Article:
What I remember most is Herb.

Herb was the photography counselor, and though I don't quite remember how or when he became such a friend to us, what I remember is this: One summer, when my mother's back went out and she was confined to bed for a few days, Herb went out during camp to buy us milk.

That's what I want for my kids at camp.

I saw it at the camp I worked at this summer, Friends' Central, where Declan spent his second summer and Ronan his first. There were counselors who had grown up at Friends', and campers who were doing the same. All the staff knew and loved them. Camp was a family, open and inviting to everyone.

To me, that's much more important than the specialty activities or field trips or anything else. Because, let's face it, if there's one thing I learned as a camp counselor this year, kids find more happiness in each other than they do in anything else.

So that's why my kids will keep going back to the same camp year after year, to strengthen and build upon the relationships they've already begun. To extend their family far beyond the walls of their home. To have fun and be loved and love in return.

All from a camp.

Monday, August 10, 2009

Old Lady

I feel old.

Not because of my three kids or the gray hairs that have sprouted all over my head or the fact that I'm closer to 40 than I am to 30.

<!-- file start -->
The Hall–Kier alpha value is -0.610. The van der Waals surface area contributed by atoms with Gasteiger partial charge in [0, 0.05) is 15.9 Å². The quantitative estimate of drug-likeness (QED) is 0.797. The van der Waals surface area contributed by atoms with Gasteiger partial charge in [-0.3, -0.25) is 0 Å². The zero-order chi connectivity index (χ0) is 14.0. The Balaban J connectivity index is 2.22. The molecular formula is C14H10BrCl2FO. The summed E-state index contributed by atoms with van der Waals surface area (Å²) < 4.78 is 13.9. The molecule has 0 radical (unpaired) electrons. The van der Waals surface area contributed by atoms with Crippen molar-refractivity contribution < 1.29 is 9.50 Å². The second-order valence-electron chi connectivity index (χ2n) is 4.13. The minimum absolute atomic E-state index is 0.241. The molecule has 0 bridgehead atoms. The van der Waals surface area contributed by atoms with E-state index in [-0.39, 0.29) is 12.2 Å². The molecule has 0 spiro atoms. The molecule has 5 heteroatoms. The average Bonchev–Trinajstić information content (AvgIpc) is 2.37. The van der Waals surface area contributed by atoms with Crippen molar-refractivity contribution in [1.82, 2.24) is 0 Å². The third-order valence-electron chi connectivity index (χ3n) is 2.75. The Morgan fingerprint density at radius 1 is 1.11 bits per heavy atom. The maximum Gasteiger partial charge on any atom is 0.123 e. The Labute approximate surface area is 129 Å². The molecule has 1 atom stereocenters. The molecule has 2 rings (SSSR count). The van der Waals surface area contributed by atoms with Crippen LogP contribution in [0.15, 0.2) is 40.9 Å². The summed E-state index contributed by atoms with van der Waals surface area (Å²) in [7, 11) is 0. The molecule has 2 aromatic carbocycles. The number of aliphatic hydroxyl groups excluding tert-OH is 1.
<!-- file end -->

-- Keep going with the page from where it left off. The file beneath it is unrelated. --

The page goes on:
It's because of camp.

I remember camp (that's me at one camp, above); we attended a series of day camps before settling in at Blue Rill, where we spent the better part of our childhoods. I was a young teen there, an assistant counselor who spent her days gossiping with friends and ogling the boys.

There were two types of head counselors at camp: the young, pretty ones who were on their college breaks, and the older ones who were, well, old. They seemed a world away from us then, so unlike the hip 19- and 20-year-olds I yearned to be. They wore bras (the college girls certainly didn't--it was the 70s, after all) and sensible shorts. They were over 30.

Now, I'm the old counselor.

I worked at a day camp this summer, heading a bunk of 24 6-year-olds, 21 of whom were boys. Suffice it to say that my summer was challenging. But the worst part wasn't the boy who pooped in the pool, or the one who gashed his head open and required seven stitches, or the one who simply didn't listen.

The worst part, by far, was how old I felt.

My co-head counselor was 26. My assistants were 14 and 15. The head counselors in the other 6-year-old bunk were both more than 10 years younger than I.

The young counselors and assistants ruled the camp. They were all great friends and chatted excitedly in between activities. They hung out together after camp and texted each other during the day. They were deeply tanned and wore dozens of string bracelets up their arms. I'm nothing like them.

I was once, a long time ago, but now I'd rather spend my nights at home with my kids than at the Phillies game or the camp barbecue with the other counselors. The fact is, I am old. Older than I was, anyway. And when I snuggle with Molly as she falls asleep or watch Declan jump into the pool for the first time by himself or lay with Ronan as he drifts off to sleep, there isn't any place else (or any other age) I'd rather be.